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How to reduce the reading performance gap between boys and girls?

The Council of Ministers of Education, Canada recently released a research note from the Assessment Matters! Series. It discusses possible strategies to reduce the reading performance gap of boys compared to girls.

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The Council of Ministers of Education, Canada (CMEC) recently released a research note from the series Evaluation… it matters! It discusses possible strategies to reduce the reading performance gap of boys compared to girls.

Note " What is the possibility for boys to catch up with girls in reading?? First highlights the significant gap between reading results attributable to gender. Girls stand out with better scores on reading tests from PISA, a large study conducted periodically among 15-year-olds. The gap between the sexes is equivalent to a full year of schooling, which represents a difference considered significant and motivating the search for strategies to compensate for this inequality. This margin grows as the children progress in their educational path. In children, it appears less observable.

The CMEC note explains the gender gap in reading in light of engagement in reading and learning processes. Recent studies state that engagement in reading is decisive, even more so than socioeconomic status. Girls usually walk a greater variety of documents and take more pleasure to read. In this regard, young Canadian women are well above the OECD average. However, in practice, such a committed boy in reading that a female comrade will obtain results similar to this one. The pleasure of reading thus becomes a primary factor for reading success, since it directly influences reading results.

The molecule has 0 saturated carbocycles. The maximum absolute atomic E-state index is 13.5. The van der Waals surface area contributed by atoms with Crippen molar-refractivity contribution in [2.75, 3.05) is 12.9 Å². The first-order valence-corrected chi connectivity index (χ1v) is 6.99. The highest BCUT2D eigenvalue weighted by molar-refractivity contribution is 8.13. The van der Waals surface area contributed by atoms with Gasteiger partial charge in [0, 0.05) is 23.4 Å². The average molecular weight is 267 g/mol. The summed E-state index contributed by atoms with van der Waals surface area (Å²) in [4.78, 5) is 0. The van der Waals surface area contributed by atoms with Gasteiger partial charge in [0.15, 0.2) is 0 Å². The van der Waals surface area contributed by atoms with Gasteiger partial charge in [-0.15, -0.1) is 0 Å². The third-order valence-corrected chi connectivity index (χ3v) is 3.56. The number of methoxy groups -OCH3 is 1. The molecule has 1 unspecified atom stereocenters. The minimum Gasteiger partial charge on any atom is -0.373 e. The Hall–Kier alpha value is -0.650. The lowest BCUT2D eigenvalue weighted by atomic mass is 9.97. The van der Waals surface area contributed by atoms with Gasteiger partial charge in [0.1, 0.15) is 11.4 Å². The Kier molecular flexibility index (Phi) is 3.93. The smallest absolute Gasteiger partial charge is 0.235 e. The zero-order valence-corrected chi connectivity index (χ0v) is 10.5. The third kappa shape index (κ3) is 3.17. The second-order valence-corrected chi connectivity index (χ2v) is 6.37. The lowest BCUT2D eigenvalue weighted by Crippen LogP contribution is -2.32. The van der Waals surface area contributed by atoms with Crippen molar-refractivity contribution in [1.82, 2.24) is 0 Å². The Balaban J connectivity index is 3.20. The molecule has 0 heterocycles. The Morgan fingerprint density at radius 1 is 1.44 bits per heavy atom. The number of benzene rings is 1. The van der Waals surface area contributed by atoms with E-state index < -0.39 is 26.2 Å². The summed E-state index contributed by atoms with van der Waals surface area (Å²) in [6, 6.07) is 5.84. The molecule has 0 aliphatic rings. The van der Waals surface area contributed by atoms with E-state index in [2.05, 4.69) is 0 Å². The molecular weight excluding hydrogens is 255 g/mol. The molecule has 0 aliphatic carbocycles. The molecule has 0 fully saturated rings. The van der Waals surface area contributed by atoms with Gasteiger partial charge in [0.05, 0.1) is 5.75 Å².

The pleasure of reading thus becomes a primary factor for reading success, since it directly influences reading results.

In addition, the strategies associated with readers diverge from those of young readers, who tend to use a wider range of strategies, while their peers aim for the rapid extraction of information while often sacrificing deep understanding. In addition, girls use "control" and "memorization" strategies more often than boys. They also demonstrate a higher level of awareness of effective metacognitive strategies than their peers. The best capacities of control (focus on understanding the purpose of a task and its main concepts) and to summarize (having effective ways of condensing information) girls explain the gender gap. It is therefore in the interest of teachers to encourage the use of these strategies among readers of both sexes in order to reduce the gap between them.

For more information, see the CMEC note (9 pages) available by clicking on this link:
What is the possibility for boys to catch up with girls in reading??

 

About the Author

Anik Lessard Routhier
Anik Lessard Routhier
Anik is a freelance writer and lecturer at Collège Lionel-Groulx and Cégep Marie-Victorin.

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